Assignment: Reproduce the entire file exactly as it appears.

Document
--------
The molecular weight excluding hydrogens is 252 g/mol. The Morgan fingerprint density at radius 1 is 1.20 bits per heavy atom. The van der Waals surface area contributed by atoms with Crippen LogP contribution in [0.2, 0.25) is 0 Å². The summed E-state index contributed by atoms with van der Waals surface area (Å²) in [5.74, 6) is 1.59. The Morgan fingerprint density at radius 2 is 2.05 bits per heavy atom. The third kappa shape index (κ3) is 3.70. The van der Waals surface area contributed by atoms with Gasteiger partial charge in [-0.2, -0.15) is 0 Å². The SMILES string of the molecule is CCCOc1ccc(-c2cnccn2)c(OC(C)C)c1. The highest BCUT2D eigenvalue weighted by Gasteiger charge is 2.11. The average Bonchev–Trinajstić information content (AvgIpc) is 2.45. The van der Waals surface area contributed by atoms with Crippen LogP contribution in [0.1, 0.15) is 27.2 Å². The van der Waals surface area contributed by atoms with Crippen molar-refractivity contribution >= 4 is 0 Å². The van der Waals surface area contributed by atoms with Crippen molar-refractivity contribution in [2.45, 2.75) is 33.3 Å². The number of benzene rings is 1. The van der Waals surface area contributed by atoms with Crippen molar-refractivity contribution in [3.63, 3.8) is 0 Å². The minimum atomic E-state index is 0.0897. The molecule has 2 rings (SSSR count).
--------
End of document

The molecular weight excluding hydrogens is 252 g/mol. The Morgan fingerprint density at radius 1 is 1.20 bits per heavy atom. The van der Waals surface area contributed by atoms with Crippen LogP contribution in [0.2, 0.25) is 0 Å². The summed E-state index contributed by atoms with van der Waals surface area (Å²) in [5.74, 6) is 1.59. The Morgan fingerprint density at radius 2 is 2.05 bits per heavy atom. The third kappa shape index (κ3) is 3.70. The van der Waals surface area contributed by atoms with Gasteiger partial charge in [-0.2, -0.15) is 0 Å². The SMILES string of the molecule is CCCOc1ccc(-c2cnccn2)c(OC(C)C)c1. The highest BCUT2D eigenvalue weighted by Gasteiger charge is 2.11. The average Bonchev–Trinajstić information content (AvgIpc) is 2.45. The van der Waals surface area contributed by atoms with Crippen LogP contribution in [0.1, 0.15) is 27.2 Å². The van der Waals surface area contributed by atoms with Crippen molar-refractivity contribution >= 4 is 0 Å². The van der Waals surface area contributed by atoms with Crippen molar-refractivity contribution in [2.45, 2.75) is 33.3 Å². The number of benzene rings is 1. The van der Waals surface area contributed by atoms with Crippen molar-refractivity contribution in [3.63, 3.8) is 0 Å². The minimum atomic E-state index is 0.0897. The molecule has 2 rings (SSSR count).